• risperidone

• olanzapine

ANTIEMETICS

• compazine

• metoclopramide

MISCELLANEOUS

• valproic acid

• amiodarone

• reserpine

• tetrabenazine

• lithium

• calcium channel blockers

(18)

Tests

• CT or MRI of the brain

• Bloodwork

• Cognitive screening, neuropsychological testing

• Dopamine transporter scan of the brain

(19)

Overview

• Diagnosis and Clinical Course

• Pathology and Etiology

• Treatment

• Updates and Research

(20)

Pathology – Substantia Nigra

• In the traditional view, the pathologic process of PD was thought to start with degeneration of dopaminergic neurons in the substantia nigra.

(21)

Pathology - …and More

Now, we know that other parts of the brain are involved,

accounting for symptoms aside from changes in movement.

(22)

Non-Motor Features of PD

• Decreased sense of smell

• Acting out of dreams (REM sleep behavior disorder)

• Constipation

• Fatigue

• Depression/anxiety

• Swallowing problems

(23)

Environmental Factors and Increased PD Risk

• Rural residency, herbicides/pesticides, consumption of well water

• Wood preservatives, heavy metals, exhaust fumes, head trauma, general anesthesia; dietary factors – high iron + high manganese, milk consumption; excess body weight

• Occupations: teachers, healthcare workers, farmers.

(24)

Genetic Revolution

• Single gene mutations as causes of familial PD, 5-10% of all cases.

GENE INHERITANCE

PATTERN PROTEIN LOCUS

PARK 1 AD α-synuclein 4q21

PARK 2 AR Parkin 6q25.2-q27

PARK 4 AD α-synuclein 4q21

PARK 6 AR PINK1 1p35-36

PARK 7 AR DJ-1 1p36

PARK 8 AD LRRK2 12q12

PARK 9 AR ATP13A2 1p36

(25)

Overview

• Diagnosis and Clinical Course

• Pathology and Etiology

• Treatment

• Updates and Research

(26)

Medications

Levodopa compounds carbidopa/levodopa (Sinemet®), carbidopa/levodopa sustained release (Sinemet CR®), carbidopa/levodopa/entacopone

(Stalevo®)

Dopamine agonists pramipexole (Mirapex®), ropinirole (Requip®), rotigotine (Neupro patch®).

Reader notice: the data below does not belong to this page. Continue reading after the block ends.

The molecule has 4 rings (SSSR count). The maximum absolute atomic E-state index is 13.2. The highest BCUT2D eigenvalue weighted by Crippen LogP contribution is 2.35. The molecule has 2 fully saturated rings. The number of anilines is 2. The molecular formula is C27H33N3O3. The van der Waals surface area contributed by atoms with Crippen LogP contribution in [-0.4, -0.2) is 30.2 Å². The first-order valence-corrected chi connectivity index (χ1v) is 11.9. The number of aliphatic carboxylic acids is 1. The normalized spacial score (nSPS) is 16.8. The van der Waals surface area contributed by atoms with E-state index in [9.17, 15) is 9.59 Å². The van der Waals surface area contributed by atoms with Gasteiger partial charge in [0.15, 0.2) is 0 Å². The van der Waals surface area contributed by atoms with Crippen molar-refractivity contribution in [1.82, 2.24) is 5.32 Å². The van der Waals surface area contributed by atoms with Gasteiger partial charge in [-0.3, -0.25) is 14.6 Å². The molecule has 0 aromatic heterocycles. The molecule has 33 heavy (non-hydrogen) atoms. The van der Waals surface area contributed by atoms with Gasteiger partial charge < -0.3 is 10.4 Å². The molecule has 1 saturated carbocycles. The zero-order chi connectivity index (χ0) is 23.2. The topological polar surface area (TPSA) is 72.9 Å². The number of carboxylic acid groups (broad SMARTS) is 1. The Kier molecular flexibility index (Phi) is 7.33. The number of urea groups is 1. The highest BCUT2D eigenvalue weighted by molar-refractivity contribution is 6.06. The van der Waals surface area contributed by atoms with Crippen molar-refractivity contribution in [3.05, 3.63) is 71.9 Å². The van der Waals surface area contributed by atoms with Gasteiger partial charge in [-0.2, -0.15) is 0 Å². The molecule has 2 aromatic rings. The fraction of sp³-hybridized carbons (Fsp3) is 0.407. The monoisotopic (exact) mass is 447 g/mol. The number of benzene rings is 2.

Enzyme inhibitors COMT inhibitors: entacapone (Comtan®), tolcapone (Tasmar®).

MAO-B inhibitors: rasagiline (Azilect®), selegiline (Eldepryl®,

Zelapar®). DOPA decarboxylase inhibitor: carbidopa (Lodosyn®) Others amantadine (Symmetrel®); anticholinergics: trihexyphenidyl

(Artane®), benztroprine (Cogentin®)

(27)

Potential Adverse Effects of Dopamine Agents

• Nausea/vomiting

• Dizziness/lightheadedness

• Drowsiness/sleep attacks

• Hallucinations/paranoia

• Compulsive behavior

(28)

Factors to Consider When Initiating Therapy

• Age of patient

• Severity of symptoms

• Cognitive status

• Comorbidities/concomitant medications

(29)

Surgical Options – Deep Brain Stimulation

• FDA-approved for the treatment of PD in 2002.

• Involves chronic electrical stimulation to specific brain nuclei through electrodes implanted deep in the brain.

(30)

Advantages of DBS Over Ablative Surgery

• Reversibility

• Programmability

• DBS settings can be adjusted for better efficacy even when the disease advances.

• Ability to perform procedures on both sides of the brain safely.

(31)

DBS vs. Best Medical Management

Weaver M et al. Bilateral deep brain stimulation vs best medical therapy for patients with advanced Parkinson disease. JAMA 2009;301(1):63-73.

• CONCLUSION: “In this randomized controlled trial of patients with advanced PD, deep brain stimulation was more effective than best medical therapy in improving on time without troubling dyskinesias, motor function, and quality of life at 6 months, but was associated with an increased risk of serious adverse events.”

(32)

Non-Pharmacologic Interventions

• Exercise!

• Therapies – physical therapy, occupational therapy, speech therapy.

• Self-education

• Support groups – Parkinson’s Association of San Diego

• Nutrition – fiber, staying well-hydrated.

(33)

Overview

• Diagnosis and Clinical Course

• Pathology and Etiology

• Treatment

• Updates and Research

(34)

Areas of Interest for the Future

• Understanding disease pathogenesis.

• Finding a neuroprotective or disease-modifying therapy that can slow or stop disease progression.

• Finding biomarkers that will allow early, preferably preclinical, detection of disease.

• Discovering new treatments to reduce symptoms and disability.

Figure

Updating...

References